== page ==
What’s Your Catch Phrase?
I called my 88-year-old grandmother after her back surgery a few weeks ago and said, “Hi Grammy! How are you?” She said, “Honey, if I were any better, I’d be twins. At this point, Heaven would be a lateral move!” I said, “Seriously? Do you really feel that good and happy?” She replied, “Hell no, honey. But what’s the alternative. I feel like I think.”
I may be biased, but I think my Grammy is a genius. The woman still works in her garden, walks every day, and volunteers as a candy striper at her local hospital. What is the only difference between her and the other old people on her block? You guessed it. The difference is what she tells herself.
For the last couple of weeks, we have discussed identifying thoughts or attitudes that are getting you stuck. We have completed Step 1 (Ignorance) and are aware that certain thoughts produce not so desirable results. Last week, we looked at Step 2 (retrospective Awareness). I suggested finding an “accountability buddy” to help you catch yourself. For those of you who have done this, please don’t hit me. Trust me, I know it’s not fun to be told what you’re doing wrong. However, if you want to change it, it’s the best place to start. This week, we’re on to Step 3 (Recognition) and Step 4 (Prevention and Creation).
Step 3: Recognition
Now that you’ve had some practice recognizing the unproductive thought after the fact, it’s time to catch yourself in the act. This step is really critical because it requires commitment and patience. Start paying attention to these thoughts while they are happening. For example, if you are a chronic “interrupter“, next time you are in a conversation, literally stop in mid-sentence and apologize for interrupting. This won’t come naturally for quite a while, so give yourself a break. I have learned to catch my “self pity party”, but it has taken a long time, and it still slips by me now and then. Practice, practice, practice. I keep a mini Buddah in my car and purse to remind myself to have faith. (I’m Jewish, but it seemed creepy to have a mini Rabbi in my car or purse). I digress. Remember, out of sight, out of mind. You have to find a mental or physical image to remind yourself.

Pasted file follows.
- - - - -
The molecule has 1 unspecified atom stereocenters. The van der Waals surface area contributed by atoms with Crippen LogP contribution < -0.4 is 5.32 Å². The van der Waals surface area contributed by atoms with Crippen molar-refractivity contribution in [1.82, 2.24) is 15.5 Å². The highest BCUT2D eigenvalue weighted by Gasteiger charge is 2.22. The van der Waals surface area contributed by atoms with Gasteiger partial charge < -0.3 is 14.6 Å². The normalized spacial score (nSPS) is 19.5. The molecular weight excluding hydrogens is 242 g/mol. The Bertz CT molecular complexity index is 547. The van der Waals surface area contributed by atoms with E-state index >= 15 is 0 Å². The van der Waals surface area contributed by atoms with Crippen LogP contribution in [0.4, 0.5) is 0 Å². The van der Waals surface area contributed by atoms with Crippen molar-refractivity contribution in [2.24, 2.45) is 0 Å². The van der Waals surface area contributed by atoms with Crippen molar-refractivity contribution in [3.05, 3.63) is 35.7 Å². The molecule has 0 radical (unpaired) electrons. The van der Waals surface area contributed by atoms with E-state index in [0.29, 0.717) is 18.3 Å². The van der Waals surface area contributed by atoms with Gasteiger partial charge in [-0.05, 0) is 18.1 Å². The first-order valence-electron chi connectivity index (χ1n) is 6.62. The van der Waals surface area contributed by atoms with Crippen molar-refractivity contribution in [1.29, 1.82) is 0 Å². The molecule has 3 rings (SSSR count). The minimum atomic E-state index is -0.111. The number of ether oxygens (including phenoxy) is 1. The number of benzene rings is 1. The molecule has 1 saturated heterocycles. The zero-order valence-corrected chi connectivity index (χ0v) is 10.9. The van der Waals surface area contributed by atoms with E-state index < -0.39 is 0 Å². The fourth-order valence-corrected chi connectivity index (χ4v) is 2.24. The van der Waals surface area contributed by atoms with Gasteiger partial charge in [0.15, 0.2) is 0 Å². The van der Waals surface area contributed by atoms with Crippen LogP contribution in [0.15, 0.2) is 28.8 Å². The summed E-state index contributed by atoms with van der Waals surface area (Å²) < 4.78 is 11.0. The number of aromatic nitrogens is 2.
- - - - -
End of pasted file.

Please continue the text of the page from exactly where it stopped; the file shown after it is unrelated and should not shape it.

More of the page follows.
Step 4: Prevention and Creation
Once you have gotten Steps 1-3 down, you’re so close to dramatically changing your life. This is the trickiest part, for me at least. You can’t just stop having your thoughts unless you have a thought to replace it with. It’s like the diet example. If I want to diet, I can’t just not eat (although it’s a popular yet ineffective method). I have to replace the junk food with healthy food. The same is true for our thoughts. You can’t just erase them unless you have an alternate thought to replace it. I wouldn’t suggest you try for a complete makeover at first. You won’t believe yourself if you go from “woe is me” to “I’m the luckiest person alive!”. It won’t work, and you’ll be frustrated and exhausted. Instead, find a phrase or thought that you can live with. My catch phrase: “IT IS WHAT IT IS”. I keep it simple. When I’m bummed, upset, negative, or catch myself saying or thinking something I wish I hadn’t, I say, “IT IS WHAT IT IS”. Does it fix everything? Of course not, but it gets me out of my pity party and forces me to focus on solutions, rather than problems.
On a side note, my mother got me a door mat that says “It is what it is” for Christmas. The first day I had it, my son came running through the house and wiped mud ALL over it. My gut reaction was to be upset, after all, I had just gotten it. Right then, I caught myself…(It helps when your catch phrase is directly written on the item you’re upset about). I took a deep breath and said, “It is what it is. After all, it’s a doormat!”.
While it is certainly not always this easy, Step 4 requires you to prevent yourself from having the thought by creating and replacing it with a new one. “It Is What It Is” is literally written all over the place in my house. You might say, “Ok, Stewart Smally, do you also say ‘I’m good enough, I’m smart enough, and gosh darrnit, people like me!'” Of course not! I have a bowl on my desk that says it for me! When people say, “Seriously Anne, you want me to write messages to myself?” I simply ask, “How badly do you want change?”
So, as you are out and about this week, begin to catch yourself while you are having the thought you don’t want. Then, work on coming up with a catch phrase or thought to replace it. If your goal is to be perfect at this right away, you can go ahead and forget it. This takes time and requires work. If it didn’t, everyone would be doing it!
Leave a comment and let me know your catch phrase!